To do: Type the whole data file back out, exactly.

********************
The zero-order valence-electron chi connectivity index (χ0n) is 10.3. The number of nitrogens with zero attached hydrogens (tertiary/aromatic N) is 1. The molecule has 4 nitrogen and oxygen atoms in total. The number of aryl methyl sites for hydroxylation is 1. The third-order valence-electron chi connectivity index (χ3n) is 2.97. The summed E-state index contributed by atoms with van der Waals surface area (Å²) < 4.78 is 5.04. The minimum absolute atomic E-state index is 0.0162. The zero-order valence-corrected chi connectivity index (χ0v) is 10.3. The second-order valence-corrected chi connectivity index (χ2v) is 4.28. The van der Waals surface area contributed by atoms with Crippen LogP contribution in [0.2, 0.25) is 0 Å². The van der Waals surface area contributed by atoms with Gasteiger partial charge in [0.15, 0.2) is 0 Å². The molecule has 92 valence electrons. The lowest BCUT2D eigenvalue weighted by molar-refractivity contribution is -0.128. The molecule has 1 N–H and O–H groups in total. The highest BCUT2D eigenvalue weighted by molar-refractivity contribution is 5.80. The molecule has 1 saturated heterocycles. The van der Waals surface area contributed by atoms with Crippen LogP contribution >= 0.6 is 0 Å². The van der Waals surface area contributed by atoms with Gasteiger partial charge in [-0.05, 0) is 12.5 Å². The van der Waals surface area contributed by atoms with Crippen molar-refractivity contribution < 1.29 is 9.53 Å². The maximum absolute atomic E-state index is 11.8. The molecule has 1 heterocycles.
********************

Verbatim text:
The zero-order valence-electron chi connectivity index (χ0n) is 10.3. The number of nitrogens with zero attached hydrogens (tertiary/aromatic N) is 1. The molecule has 4 nitrogen and oxygen atoms in total. The number of aryl methyl sites for hydroxylation is 1. The third-order valence-electron chi connectivity index (χ3n) is 2.97. The summed E-state index contributed by atoms with van der Waals surface area (Å²) < 4.78 is 5.04. The minimum absolute atomic E-state index is 0.0162. The zero-order valence-corrected chi connectivity index (χ0v) is 10.3. The second-order valence-corrected chi connectivity index (χ2v) is 4.28. The van der Waals surface area contributed by atoms with Crippen LogP contribution in [0.2, 0.25) is 0 Å². The van der Waals surface area contributed by atoms with Gasteiger partial charge in [0.15, 0.2) is 0 Å². The molecule has 92 valence electrons. The lowest BCUT2D eigenvalue weighted by molar-refractivity contribution is -0.128. The molecule has 1 N–H and O–H groups in total. The highest BCUT2D eigenvalue weighted by molar-refractivity contribution is 5.80. The molecule has 1 saturated heterocycles. The van der Waals surface area contributed by atoms with Crippen LogP contribution >= 0.6 is 0 Å². The van der Waals surface area contributed by atoms with Gasteiger partial charge in [-0.05, 0) is 12.5 Å². The van der Waals surface area contributed by atoms with Crippen molar-refractivity contribution < 1.29 is 9.53 Å². The maximum absolute atomic E-state index is 11.8. The molecule has 1 heterocycles.